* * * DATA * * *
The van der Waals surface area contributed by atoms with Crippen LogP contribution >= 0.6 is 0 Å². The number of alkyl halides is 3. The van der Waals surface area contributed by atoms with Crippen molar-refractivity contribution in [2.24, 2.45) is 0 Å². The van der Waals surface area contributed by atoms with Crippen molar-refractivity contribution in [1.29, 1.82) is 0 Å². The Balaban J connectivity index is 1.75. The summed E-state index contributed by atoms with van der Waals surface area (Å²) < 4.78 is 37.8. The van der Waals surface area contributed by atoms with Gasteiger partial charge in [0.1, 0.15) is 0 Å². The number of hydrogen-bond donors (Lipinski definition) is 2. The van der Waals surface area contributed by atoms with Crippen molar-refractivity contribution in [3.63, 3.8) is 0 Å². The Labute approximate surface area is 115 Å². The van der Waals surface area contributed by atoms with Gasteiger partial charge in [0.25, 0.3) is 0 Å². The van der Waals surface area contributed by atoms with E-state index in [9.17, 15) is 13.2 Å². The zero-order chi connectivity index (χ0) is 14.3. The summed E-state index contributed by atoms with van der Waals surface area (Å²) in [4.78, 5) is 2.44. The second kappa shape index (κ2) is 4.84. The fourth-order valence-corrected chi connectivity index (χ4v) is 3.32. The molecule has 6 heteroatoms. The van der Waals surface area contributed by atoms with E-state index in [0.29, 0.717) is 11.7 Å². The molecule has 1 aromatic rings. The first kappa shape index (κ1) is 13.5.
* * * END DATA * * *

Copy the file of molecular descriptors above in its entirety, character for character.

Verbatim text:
The van der Waals surface area contributed by atoms with Crippen LogP contribution >= 0.6 is 0 Å². The number of alkyl halides is 3. The van der Waals surface area contributed by atoms with Crippen molar-refractivity contribution in [2.24, 2.45) is 0 Å². The van der Waals surface area contributed by atoms with Crippen molar-refractivity contribution in [1.29, 1.82) is 0 Å². The Balaban J connectivity index is 1.75. The summed E-state index contributed by atoms with van der Waals surface area (Å²) < 4.78 is 37.8. The van der Waals surface area contributed by atoms with Gasteiger partial charge in [0.1, 0.15) is 0 Å². The number of hydrogen-bond donors (Lipinski definition) is 2. The van der Waals surface area contributed by atoms with Crippen molar-refractivity contribution in [3.63, 3.8) is 0 Å². The Labute approximate surface area is 115 Å². The van der Waals surface area contributed by atoms with Gasteiger partial charge in [0.25, 0.3) is 0 Å². The van der Waals surface area contributed by atoms with E-state index in [9.17, 15) is 13.2 Å². The zero-order chi connectivity index (χ0) is 14.3. The summed E-state index contributed by atoms with van der Waals surface area (Å²) in [4.78, 5) is 2.44. The second kappa shape index (κ2) is 4.84. The fourth-order valence-corrected chi connectivity index (χ4v) is 3.32. The molecule has 6 heteroatoms. The van der Waals surface area contributed by atoms with E-state index in [0.29, 0.717) is 11.7 Å². The molecule has 1 aromatic rings. The first kappa shape index (κ1) is 13.5.